Right down to the end of his tenure with the Minnesota Twins, Terry Ryan's loyalty was clearly in evidence.
When a team that finished second in its division as a genuine postseason contender hits the middle of the next season with the worst record in the league, somebody is going to take the blame.
Unfortunately, in the Twins' case, that somebody turned out to be Ryan, the club's executive vice president and general manager. The Twins announced Monday that Ryan had been dismissed. Assistant GM Rob Antony will replace Ryan on an interim basis.
This was the same Ryan who in his first stint as Minnesota's GM put together the teams that won six division titles in nine seasons in the first decade of this century. In those years, Ryan's Twins were role models for every small-market organization in baseball.
After stepping into an advisory role with Minnesota after the 2007 season, Ryan returned to the GM position in November 2011. It appeared that he had engineered another breakthrough in 2015.
But the encore that was supposed to be the 2016 season, went south, in a mixture of injuries and disappointing performances. Some of Ryan's free-agent pitching signings were more expensive than effective.
Typically, in this sort of situation, the GM can blame the manager, or the pitching coach, or the hitting coach, or a combination of those individuals, anything to deflect the heat from himself.
Ryan repeatedly did the opposite. He insisted on taking all of the blame, thus protecting manager Paul Molitor and his coaching staff. This is a perfect reflection of who Ryan is as an individual; honest, straightforward, loyal.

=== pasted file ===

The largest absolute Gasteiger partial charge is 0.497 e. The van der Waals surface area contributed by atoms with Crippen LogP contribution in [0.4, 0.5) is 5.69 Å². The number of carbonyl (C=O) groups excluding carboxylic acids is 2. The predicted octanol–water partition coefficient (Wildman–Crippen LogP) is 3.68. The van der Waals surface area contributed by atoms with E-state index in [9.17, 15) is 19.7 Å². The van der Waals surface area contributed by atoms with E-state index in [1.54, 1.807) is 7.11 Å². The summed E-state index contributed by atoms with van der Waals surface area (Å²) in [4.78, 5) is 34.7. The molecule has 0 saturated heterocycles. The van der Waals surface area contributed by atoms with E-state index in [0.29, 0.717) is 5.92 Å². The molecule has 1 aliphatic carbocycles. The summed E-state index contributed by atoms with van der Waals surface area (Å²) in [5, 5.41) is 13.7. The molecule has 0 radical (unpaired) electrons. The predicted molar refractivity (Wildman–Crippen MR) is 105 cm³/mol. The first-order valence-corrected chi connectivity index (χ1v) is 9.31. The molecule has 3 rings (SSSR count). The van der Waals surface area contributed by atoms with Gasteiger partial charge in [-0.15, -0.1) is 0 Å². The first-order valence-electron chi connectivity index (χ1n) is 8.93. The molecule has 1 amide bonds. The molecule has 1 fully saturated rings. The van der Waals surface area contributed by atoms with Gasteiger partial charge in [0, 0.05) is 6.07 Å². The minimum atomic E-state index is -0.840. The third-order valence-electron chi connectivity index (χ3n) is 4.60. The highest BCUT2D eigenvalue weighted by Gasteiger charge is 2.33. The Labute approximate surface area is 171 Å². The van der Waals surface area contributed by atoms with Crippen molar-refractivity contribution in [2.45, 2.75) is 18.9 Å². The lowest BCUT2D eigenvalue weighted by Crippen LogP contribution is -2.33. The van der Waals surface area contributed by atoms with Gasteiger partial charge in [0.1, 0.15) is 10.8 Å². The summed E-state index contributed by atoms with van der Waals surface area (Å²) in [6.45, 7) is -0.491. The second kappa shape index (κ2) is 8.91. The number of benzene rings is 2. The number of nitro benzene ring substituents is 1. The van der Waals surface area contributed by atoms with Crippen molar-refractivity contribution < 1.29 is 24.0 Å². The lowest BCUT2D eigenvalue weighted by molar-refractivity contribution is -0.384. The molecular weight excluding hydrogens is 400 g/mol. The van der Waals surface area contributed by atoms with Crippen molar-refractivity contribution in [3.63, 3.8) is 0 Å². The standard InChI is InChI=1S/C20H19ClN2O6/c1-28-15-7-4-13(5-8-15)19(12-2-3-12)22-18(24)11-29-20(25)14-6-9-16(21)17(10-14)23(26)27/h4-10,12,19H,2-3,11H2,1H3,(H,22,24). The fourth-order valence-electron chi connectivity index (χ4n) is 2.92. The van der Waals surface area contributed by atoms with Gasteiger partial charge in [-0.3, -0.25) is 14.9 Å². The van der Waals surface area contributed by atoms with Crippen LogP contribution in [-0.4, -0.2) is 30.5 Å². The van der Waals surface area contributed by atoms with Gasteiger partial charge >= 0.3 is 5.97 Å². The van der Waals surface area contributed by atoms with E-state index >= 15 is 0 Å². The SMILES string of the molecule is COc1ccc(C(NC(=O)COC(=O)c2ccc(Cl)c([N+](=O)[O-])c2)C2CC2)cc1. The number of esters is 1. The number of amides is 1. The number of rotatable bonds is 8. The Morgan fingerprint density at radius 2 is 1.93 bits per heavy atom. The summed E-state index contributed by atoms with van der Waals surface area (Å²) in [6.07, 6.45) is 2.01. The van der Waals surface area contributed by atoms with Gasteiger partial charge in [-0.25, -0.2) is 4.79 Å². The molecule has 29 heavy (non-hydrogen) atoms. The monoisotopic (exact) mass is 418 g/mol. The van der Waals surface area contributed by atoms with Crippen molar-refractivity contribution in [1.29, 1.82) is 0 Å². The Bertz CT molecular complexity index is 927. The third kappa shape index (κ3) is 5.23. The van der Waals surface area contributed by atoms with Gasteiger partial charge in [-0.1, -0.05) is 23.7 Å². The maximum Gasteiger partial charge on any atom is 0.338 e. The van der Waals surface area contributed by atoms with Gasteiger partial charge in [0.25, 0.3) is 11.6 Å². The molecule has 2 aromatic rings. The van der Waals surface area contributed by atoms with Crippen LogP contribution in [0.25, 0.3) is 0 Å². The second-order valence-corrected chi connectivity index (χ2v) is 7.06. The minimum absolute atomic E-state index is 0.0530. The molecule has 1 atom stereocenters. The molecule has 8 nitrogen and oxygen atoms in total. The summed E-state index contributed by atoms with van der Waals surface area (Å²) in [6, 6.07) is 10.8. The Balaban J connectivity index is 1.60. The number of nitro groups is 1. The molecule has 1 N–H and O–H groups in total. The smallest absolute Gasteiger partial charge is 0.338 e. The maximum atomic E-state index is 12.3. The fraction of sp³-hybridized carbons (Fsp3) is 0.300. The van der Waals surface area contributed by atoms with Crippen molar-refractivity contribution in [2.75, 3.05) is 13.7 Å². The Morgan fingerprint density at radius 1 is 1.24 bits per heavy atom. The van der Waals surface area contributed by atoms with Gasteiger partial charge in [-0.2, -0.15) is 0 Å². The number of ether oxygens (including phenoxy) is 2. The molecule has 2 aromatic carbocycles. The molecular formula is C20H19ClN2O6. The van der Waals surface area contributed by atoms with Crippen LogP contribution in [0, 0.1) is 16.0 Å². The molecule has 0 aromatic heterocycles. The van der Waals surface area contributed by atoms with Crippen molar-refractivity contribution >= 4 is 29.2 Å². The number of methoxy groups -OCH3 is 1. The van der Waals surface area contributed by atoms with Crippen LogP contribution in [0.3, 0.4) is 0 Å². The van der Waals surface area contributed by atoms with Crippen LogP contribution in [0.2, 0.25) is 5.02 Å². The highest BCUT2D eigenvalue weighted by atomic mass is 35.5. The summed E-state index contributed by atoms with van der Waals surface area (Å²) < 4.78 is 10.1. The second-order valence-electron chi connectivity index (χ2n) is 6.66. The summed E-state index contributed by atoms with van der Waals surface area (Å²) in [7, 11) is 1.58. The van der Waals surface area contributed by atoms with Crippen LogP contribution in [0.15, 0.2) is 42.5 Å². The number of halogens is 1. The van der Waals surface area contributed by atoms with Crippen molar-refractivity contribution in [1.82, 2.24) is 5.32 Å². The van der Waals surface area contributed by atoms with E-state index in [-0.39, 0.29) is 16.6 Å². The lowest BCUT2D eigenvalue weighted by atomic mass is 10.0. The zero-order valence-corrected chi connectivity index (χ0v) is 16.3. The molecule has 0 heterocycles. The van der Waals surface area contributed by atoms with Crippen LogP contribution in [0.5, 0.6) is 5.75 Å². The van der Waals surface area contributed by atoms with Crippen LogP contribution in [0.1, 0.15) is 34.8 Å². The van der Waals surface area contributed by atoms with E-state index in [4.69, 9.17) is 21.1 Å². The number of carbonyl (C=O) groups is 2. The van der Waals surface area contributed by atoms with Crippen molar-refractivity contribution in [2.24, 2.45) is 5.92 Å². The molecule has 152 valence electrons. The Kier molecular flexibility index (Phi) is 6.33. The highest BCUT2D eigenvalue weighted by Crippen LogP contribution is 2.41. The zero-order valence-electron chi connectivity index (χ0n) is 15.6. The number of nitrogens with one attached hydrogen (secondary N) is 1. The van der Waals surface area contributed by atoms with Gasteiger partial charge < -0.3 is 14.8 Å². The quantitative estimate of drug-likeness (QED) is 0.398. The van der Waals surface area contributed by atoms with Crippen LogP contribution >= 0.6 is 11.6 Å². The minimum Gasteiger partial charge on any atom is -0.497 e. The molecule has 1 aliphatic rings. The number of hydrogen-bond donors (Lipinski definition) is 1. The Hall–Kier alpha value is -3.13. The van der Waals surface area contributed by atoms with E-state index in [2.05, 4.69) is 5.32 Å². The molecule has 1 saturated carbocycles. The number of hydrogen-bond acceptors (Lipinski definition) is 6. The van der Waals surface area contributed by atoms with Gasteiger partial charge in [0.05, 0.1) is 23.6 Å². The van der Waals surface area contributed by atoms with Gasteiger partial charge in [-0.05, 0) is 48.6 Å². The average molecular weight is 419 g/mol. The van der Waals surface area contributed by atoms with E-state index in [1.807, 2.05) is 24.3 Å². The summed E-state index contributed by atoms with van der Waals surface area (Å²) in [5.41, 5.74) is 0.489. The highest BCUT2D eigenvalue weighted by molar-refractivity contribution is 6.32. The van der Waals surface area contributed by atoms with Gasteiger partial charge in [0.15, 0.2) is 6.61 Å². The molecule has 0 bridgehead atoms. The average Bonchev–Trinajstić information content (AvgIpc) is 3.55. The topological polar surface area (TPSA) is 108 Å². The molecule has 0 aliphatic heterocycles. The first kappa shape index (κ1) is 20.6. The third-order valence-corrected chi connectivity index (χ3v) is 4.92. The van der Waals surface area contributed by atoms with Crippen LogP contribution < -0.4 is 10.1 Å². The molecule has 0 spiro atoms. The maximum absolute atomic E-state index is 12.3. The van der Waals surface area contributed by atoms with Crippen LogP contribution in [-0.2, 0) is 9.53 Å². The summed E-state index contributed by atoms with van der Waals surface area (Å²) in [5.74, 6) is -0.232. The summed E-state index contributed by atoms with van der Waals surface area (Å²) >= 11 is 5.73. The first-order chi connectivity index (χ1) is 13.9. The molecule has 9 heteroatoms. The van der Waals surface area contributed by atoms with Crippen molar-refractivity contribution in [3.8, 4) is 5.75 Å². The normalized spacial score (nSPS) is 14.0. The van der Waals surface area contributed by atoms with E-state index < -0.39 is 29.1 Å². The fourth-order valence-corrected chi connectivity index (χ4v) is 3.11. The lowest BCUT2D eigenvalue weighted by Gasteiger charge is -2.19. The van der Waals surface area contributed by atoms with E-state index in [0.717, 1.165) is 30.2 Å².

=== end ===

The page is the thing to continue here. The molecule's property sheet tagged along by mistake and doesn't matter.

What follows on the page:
"We're having a tough go, but it starts right at the top and I'm sitting in that chair," Ryan said earlier in the season. "We've struggled, to say the least, but that doesn't diminish the fact that my belief in Paul Molitor is strong. You don't have to worry about that."
And that approach worked, not for extending Ryan's tenure, but for those he protected. Twins owner and CEO Jim Pohlad said Monday that Molitor would return to manage Minnesota in 2017. That makes perfect sense, too. In 2015, his rookie managerial season, Molitor was a finalist for the American League Manager of the Year Award.
There isn't much question about how Molitor views Ryan.
"He's given his heart and soul to this organization," Molitor said Monday. "He's as good as it gets in terms of people in this game."
Ryan's comments regarding his dismissal were typical of the man; candid, dignified, respectful.
"While disappointed we were unable to bring Minnesota a third world championship, I leave the GM post with immense pride in being part of the Twins organization for the better part of three decades," Ryan said.
"I'm grateful for the leadership opportunities provided by the Pohlad family; the collaboration and talents of my colleagues in the front office; the hard work and dedication of our manager, coaches and clubhouse personnel; the commitment and professionalism of our players; the passion and attention to detail of our Minor League staff and scouts; and most importantly, the incredible support of our fans.
"It's been an honor to be part of the Twins organization and I wish everyone nothing but the best going forward."
Pohlad also had an appropriate tone in his comments on Ryan's dismissal.
"Since joining our organization as a player in 1972, Terry has been a dedicated, loyal and respected member of the Minnesota Twins family," the Twins' owner said. "Terry has been a gifted leader of the baseball department for over 18 seasons. It is impossible to overstate his contribution to our game, our team and the Upper Midwest baseball community.
"The decision to part ways with Terry was difficult, painful and not obvious. We are extremely grateful and very thankful to Terry, his wife Karilyn and their family for being a part of the Minnesota Twins."
Ryan was a left-hander in Minnesota's organization for four years before an arm injury ended his playing career. He worked as the Mets' supervisor of Midwest scouting for six years before being named as the Twins' scouting director in 1986. Ryan was Minnesota's vice president of player personnel before becoming GM for the first time in 1994.
In a better world, Terry Ryan goes out on top. In this world, he goes out respected and admired throughout baseball.
Mike Bauman is a national columnist for MLB.com. This story was not subject to the approval of Major League Baseball or its clubs.